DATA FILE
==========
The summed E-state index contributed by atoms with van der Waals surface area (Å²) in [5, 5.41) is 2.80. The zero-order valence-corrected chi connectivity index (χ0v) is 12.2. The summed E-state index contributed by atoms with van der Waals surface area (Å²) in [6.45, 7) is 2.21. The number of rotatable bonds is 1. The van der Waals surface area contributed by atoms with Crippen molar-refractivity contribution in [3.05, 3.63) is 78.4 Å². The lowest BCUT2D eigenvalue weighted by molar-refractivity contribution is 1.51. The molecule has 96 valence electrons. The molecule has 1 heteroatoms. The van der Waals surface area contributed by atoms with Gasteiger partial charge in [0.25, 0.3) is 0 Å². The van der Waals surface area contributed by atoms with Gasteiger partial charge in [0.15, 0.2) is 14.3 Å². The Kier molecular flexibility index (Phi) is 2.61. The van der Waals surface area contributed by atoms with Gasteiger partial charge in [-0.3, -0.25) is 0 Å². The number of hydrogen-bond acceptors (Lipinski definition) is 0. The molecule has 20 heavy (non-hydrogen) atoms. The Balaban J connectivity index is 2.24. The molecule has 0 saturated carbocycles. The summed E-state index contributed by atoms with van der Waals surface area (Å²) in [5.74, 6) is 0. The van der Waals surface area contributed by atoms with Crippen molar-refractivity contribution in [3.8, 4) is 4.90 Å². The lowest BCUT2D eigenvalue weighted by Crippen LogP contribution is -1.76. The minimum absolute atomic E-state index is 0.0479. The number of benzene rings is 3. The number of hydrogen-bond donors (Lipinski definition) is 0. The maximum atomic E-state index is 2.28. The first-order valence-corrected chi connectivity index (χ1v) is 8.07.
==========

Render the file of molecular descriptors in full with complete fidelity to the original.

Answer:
The summed E-state index contributed by atoms with van der Waals surface area (Å²) in [5, 5.41) is 2.80. The zero-order valence-corrected chi connectivity index (χ0v) is 12.2. The summed E-state index contributed by atoms with van der Waals surface area (Å²) in [6.45, 7) is 2.21. The number of rotatable bonds is 1. The van der Waals surface area contributed by atoms with Crippen molar-refractivity contribution in [3.05, 3.63) is 78.4 Å². The lowest BCUT2D eigenvalue weighted by molar-refractivity contribution is 1.51. The molecule has 96 valence electrons. The molecule has 1 heteroatoms. The van der Waals surface area contributed by atoms with Gasteiger partial charge in [0.25, 0.3) is 0 Å². The van der Waals surface area contributed by atoms with Gasteiger partial charge in [0.15, 0.2) is 14.3 Å². The Kier molecular flexibility index (Phi) is 2.61. The van der Waals surface area contributed by atoms with Gasteiger partial charge in [-0.3, -0.25) is 0 Å². The number of hydrogen-bond acceptors (Lipinski definition) is 0. The molecule has 20 heavy (non-hydrogen) atoms. The Balaban J connectivity index is 2.24. The molecule has 0 saturated carbocycles. The summed E-state index contributed by atoms with van der Waals surface area (Å²) in [5.74, 6) is 0. The van der Waals surface area contributed by atoms with Crippen molar-refractivity contribution in [3.8, 4) is 4.90 Å². The lowest BCUT2D eigenvalue weighted by Crippen LogP contribution is -1.76. The minimum absolute atomic E-state index is 0.0479. The number of benzene rings is 3. The number of hydrogen-bond donors (Lipinski definition) is 0. The maximum atomic E-state index is 2.28. The first-order valence-corrected chi connectivity index (χ1v) is 8.07.